The first meaning for " cōnstāre" (cōnstō) is to stand together, you're right.
con (“together”) + stō (“stand”).
There are several meanings listed for this verb, for instance, to cost money, or to cost with a figurative meaning, like costing pains, etc...
Meanings that are listed (wiktionary):
to stand together (also the etymological meaning)
to stand still; to remain the same; stand firm
to agree, correspond, fit
to be certain, decided, agreed upon, consistent
to consist, to be composed of
I've found a part of the answer you asked, though a dictionary entry with dates.
Plautus and 2nd century BC.
to stand still, (to stand with?)
Cicero and 1rst century BC
to subsist (to maintain oneself, to be), to exist (to survive?)
CONSTAT (ALICUI, INTER OMNES) + infinitive proposition
1rst century BC (Cicero)
it is an established fact that, (for someone, for everyone)
CONSTO, AS, ARE, STITI, STATURUS, intr (+ ablative)
1rst century BC (Caesar)
cost v. intransitive: to cause penalties, sacrifices.
CONSTO, AS, ARE, STITI, STATURUS, intr + ablative 1rst century BC (Lucretius)
to be constituted by.
CONSTO, AS, ARE, STITI, STATURUS, intr + dative
1rst century BC (Cicero) to agree with
CONSTO, AS, ARE, STITI, STATURUS, intr + price in genitive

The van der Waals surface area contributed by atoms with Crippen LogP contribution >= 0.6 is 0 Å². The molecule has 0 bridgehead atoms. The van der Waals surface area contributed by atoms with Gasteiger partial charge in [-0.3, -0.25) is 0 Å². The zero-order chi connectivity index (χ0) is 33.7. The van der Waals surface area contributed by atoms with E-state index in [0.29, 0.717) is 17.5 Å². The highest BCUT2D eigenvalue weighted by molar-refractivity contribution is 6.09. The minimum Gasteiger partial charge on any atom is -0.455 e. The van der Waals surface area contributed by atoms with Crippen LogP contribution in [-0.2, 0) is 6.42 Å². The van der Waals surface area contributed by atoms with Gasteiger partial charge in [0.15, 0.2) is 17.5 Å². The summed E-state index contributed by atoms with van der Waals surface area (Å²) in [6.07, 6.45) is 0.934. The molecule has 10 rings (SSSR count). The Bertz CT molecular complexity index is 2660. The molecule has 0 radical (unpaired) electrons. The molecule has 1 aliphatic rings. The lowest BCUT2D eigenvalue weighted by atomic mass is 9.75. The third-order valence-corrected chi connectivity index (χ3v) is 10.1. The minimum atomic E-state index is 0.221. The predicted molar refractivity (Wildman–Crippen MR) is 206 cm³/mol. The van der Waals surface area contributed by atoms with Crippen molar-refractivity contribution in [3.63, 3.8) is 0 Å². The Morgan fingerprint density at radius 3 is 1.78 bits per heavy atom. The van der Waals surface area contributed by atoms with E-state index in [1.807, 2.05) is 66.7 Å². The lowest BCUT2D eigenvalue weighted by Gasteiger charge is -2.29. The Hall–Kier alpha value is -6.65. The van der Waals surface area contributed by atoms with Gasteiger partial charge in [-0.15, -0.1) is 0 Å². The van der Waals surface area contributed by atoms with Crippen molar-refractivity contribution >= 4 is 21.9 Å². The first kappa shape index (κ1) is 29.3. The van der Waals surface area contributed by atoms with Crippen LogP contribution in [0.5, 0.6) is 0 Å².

1 century BC (Cicero)
cost v. intransitive, to require a payment to be acquired: cost.
CONSTO, AS, ARE, STITI, STATURUS, intr EX + ablative
1rst century BC (Cicero)
to be composed of.
to consist of
CONSTO, AS, ARE, STITI, STATURUS, intr IN + ablative 1rst century BC (Caesar)
to depend on, (to rest on)
CONSTO, AS, ARE, STITI, STATURUS, INTR PARVO, PLURIS 1rst century BC (Seneca)
Your right. It's quite interesting. I may add to that , that we had a classical Latin and later on a modern one .The Latin of the decadence period is associated with the fall of The Roman Empire. Plauto's Latin is one of the classical ones, and so is Oratio's and many more. In the Italian schools, they teach the modern Latin.
Shouldn't "quanti" agree in case, number, and gender with "olivae?" If so "quanti" should be "quantae."
No, quanti is always used like this when it means a price. It's a genitive (singular, always), from Quantus. A fixed expression when it's used to ask a price.
You can think about it as "the amount's price", the price of the quantity, as quantus is "the (uncountable) quantity/how much".
In English Where/what/who are interrogative adverb, and also adjectives.
-Quanti is the genitive of value here, used to ask for a price. It's a fixed expression.
-Quantus is the interrogative adverb meaning you ask for "how much", an uncountable quantity. How much do you love me, etc...
-Quot is the interrogative adverb meaning you ask for "how many", a countable quantity, requiring a number. 20 men, 60 candies, etc...